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    The Trouble With Zestimates

    Often in the real estate industry, we hear clients discussing the fabled “Zestimate”, an automated tool used by Zillow to give someone an estimated price on their property. Great, so if a website will give you a price just like that on your home, what do you need Realtors for?

    Unfortunately, it’s not that simple. Zestimate uses an algorithm with several factors to determine the cost of your home, but there are still things that humans can do that computers just aren’t capable of.

    When someone comes to us interested in selling their home or knowing the value of their home, the first thing we do is look for comparable properties, or comps, with similar features as the client’s home. The most important comparable feature is typically location and size, such as square footage, acreage, garage space and bedrooms/bathrooms, with other qualities such as flooring and countertops factored in as well. Zestimates also gather this data; however, they only factor in raw data, such as square footage, bedrooms and bathrooms. A machine can’t really determine whether or not your home has laminate or hardwood flooring, and certainly doesn’t adjust its estimate based off of that. You may find that the “comps” Zestimates pulls up really resemble nothing of your property, aside from perhaps the size and number of full bathrooms. This is where that special, human Realtor touch comes in handy.

    Zestimates rely on this information; however, it can only be as accurate as the information behind it is. Often, Zillow listings contain inaccurate or occasionally just plain wrong information, and as an agent, fixing that information often requires calling Zillow and waiting on hold to try to get through to an actual human at customer support (you can just imagine how fun that is). The majority of Zillow’s data is sourced from other listing websites, primarily the MLS (Multiple Listing Service), a Realtor’s Association certified listing site used by all licensed agents. But even when the data comes straight from the horse’s, or, the MLS’ mouth, it can still get lost in translation on Zillow. Thankfully, humans have better reading comprehension and can easily spot mistakes and discrepancies when valuing a home.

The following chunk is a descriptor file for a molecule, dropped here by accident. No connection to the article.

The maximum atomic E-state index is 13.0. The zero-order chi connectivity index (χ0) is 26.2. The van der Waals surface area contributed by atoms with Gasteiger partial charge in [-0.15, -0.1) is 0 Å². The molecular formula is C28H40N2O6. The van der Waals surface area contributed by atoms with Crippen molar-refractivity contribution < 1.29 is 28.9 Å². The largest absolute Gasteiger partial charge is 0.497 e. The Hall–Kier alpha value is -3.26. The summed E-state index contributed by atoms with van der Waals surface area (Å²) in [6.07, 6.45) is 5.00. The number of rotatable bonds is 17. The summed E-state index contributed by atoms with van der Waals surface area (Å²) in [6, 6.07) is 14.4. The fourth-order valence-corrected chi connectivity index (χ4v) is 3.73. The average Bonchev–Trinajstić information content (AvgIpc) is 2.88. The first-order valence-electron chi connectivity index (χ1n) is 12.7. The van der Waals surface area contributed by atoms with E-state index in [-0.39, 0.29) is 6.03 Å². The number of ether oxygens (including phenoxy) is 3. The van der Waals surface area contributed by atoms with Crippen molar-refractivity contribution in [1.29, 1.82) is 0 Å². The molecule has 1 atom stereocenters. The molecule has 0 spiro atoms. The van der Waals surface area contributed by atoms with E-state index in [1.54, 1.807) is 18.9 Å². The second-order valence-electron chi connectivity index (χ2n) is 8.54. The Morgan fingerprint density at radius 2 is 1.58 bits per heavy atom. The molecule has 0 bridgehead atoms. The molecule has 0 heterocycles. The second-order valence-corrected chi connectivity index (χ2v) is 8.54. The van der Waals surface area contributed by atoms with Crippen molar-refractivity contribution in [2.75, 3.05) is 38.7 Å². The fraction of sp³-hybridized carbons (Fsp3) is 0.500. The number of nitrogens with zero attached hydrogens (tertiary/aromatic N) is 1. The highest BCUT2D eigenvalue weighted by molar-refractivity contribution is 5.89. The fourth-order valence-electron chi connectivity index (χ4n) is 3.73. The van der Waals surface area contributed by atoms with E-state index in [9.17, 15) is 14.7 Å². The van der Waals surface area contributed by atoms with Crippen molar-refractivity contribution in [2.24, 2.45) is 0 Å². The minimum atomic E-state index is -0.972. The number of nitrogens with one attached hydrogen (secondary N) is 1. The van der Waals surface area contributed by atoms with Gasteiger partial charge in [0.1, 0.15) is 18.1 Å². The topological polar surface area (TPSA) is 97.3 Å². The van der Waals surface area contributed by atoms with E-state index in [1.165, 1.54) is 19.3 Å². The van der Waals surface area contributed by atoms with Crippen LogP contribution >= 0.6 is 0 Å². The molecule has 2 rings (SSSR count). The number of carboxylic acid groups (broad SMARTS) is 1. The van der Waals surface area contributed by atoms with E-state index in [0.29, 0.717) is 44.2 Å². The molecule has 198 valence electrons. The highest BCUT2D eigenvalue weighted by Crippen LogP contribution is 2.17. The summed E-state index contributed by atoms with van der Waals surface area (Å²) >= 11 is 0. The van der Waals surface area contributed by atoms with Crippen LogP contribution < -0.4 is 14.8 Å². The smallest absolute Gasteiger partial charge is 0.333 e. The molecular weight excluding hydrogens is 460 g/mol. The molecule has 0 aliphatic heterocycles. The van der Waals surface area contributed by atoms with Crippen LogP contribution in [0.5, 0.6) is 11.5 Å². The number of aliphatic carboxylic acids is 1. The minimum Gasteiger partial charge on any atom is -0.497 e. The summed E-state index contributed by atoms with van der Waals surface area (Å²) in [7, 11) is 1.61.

While the location of your home does affect its value, it may not matter nearly as much as the Zestimate thinks it does. The majority of houses appreciate over time, but if you have a neighbor who has lived in their home for over a decade, Zestimate doesn’t exactly know what to do with that data. For properties that haven’t been sold recently, Zestimate relies on tax data for appreciation value. However, taxes often are way off when it comes to the value of your home, and don’t account for luxuries or improvements made. Additionally, if the home beside yours was sold for a relatively low price, Zestimate will take that figure and lower the price of your home as well. A lower-priced neighboring home can have some effect on the value of your property, but not nearly to the effect that Zestimate thinks it does.

    Overall, the very best way to get an idea of what your home is worth is to have an appraiser complete an appraisal, analyzing everything from chipping paint to deck maintenance. Appraisals aren’t cheap, though. So the very best FREE way to get an idea of the worth of your home is to contact our team at Community Real Estate Group, Keller Williams for a custom market analysis or property valuation report, where we look at all available data for your property and your market area and come up with a relatively close range. Of course, we aren’t 100% perfect, but we guarantee we’ll be better than a computer! So contact us today for your free property valuation report!

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